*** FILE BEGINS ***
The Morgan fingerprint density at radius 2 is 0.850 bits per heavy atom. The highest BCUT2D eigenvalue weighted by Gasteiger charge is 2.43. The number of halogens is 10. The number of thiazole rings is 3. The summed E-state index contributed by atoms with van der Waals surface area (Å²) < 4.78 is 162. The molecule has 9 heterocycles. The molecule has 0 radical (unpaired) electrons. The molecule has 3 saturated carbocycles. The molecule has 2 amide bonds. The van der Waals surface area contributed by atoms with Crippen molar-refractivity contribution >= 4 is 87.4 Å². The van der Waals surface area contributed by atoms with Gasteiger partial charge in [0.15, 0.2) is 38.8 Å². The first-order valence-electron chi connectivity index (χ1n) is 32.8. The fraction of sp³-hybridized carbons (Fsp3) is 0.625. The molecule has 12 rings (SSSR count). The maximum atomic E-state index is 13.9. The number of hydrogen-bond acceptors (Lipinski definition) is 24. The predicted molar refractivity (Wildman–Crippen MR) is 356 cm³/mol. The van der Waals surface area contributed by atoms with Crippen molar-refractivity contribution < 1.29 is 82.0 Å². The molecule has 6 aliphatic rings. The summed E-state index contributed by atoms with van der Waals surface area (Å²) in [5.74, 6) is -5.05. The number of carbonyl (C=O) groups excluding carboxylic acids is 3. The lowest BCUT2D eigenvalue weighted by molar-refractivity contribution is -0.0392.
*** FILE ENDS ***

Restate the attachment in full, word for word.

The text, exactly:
The Morgan fingerprint density at radius 2 is 0.850 bits per heavy atom. The highest BCUT2D eigenvalue weighted by Gasteiger charge is 2.43. The number of halogens is 10. The number of thiazole rings is 3. The summed E-state index contributed by atoms with van der Waals surface area (Å²) < 4.78 is 162. The molecule has 9 heterocycles. The molecule has 0 radical (unpaired) electrons. The molecule has 3 saturated carbocycles. The molecule has 2 amide bonds. The van der Waals surface area contributed by atoms with Crippen molar-refractivity contribution >= 4 is 87.4 Å². The van der Waals surface area contributed by atoms with Gasteiger partial charge in [0.15, 0.2) is 38.8 Å². The first-order valence-electron chi connectivity index (χ1n) is 32.8. The fraction of sp³-hybridized carbons (Fsp3) is 0.625. The molecule has 12 rings (SSSR count). The maximum atomic E-state index is 13.9. The number of hydrogen-bond acceptors (Lipinski definition) is 24. The predicted molar refractivity (Wildman–Crippen MR) is 356 cm³/mol. The van der Waals surface area contributed by atoms with Crippen molar-refractivity contribution < 1.29 is 82.0 Å². The molecule has 6 aliphatic rings. The summed E-state index contributed by atoms with van der Waals surface area (Å²) in [5.74, 6) is -5.05. The number of carbonyl (C=O) groups excluding carboxylic acids is 3. The lowest BCUT2D eigenvalue weighted by molar-refractivity contribution is -0.0392.